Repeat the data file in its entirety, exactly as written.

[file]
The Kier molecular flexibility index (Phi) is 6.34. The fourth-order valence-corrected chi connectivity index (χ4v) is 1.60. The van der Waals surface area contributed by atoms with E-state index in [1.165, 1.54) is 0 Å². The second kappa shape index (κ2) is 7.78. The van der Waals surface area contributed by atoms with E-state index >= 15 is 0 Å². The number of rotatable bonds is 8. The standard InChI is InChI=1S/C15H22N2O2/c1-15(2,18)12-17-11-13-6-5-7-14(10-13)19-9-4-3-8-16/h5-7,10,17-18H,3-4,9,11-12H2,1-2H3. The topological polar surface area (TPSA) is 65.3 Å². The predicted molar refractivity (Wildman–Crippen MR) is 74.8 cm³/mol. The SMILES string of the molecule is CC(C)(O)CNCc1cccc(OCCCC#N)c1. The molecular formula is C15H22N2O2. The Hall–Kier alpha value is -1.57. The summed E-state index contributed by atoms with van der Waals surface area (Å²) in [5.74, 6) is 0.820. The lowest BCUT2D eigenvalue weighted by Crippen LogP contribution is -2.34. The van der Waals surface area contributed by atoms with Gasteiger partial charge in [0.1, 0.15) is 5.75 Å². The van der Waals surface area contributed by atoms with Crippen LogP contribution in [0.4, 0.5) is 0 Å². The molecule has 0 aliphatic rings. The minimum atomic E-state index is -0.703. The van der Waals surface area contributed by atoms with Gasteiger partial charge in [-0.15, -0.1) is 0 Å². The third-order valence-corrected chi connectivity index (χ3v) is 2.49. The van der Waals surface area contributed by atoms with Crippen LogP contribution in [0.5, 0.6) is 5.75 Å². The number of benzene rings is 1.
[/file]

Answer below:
The Kier molecular flexibility index (Phi) is 6.34. The fourth-order valence-corrected chi connectivity index (χ4v) is 1.60. The van der Waals surface area contributed by atoms with E-state index in [1.165, 1.54) is 0 Å². The second kappa shape index (κ2) is 7.78. The van der Waals surface area contributed by atoms with E-state index >= 15 is 0 Å². The number of rotatable bonds is 8. The standard InChI is InChI=1S/C15H22N2O2/c1-15(2,18)12-17-11-13-6-5-7-14(10-13)19-9-4-3-8-16/h5-7,10,17-18H,3-4,9,11-12H2,1-2H3. The topological polar surface area (TPSA) is 65.3 Å². The predicted molar refractivity (Wildman–Crippen MR) is 74.8 cm³/mol. The SMILES string of the molecule is CC(C)(O)CNCc1cccc(OCCCC#N)c1. The molecular formula is C15H22N2O2. The Hall–Kier alpha value is -1.57. The summed E-state index contributed by atoms with van der Waals surface area (Å²) in [5.74, 6) is 0.820. The lowest BCUT2D eigenvalue weighted by Crippen LogP contribution is -2.34. The van der Waals surface area contributed by atoms with Gasteiger partial charge in [0.1, 0.15) is 5.75 Å². The van der Waals surface area contributed by atoms with Crippen LogP contribution in [0.4, 0.5) is 0 Å². The molecule has 0 aliphatic rings. The minimum atomic E-state index is -0.703. The van der Waals surface area contributed by atoms with Gasteiger partial charge in [-0.15, -0.1) is 0 Å². The third-order valence-corrected chi connectivity index (χ3v) is 2.49. The van der Waals surface area contributed by atoms with Crippen LogP contribution in [0.5, 0.6) is 5.75 Å². The number of benzene rings is 1.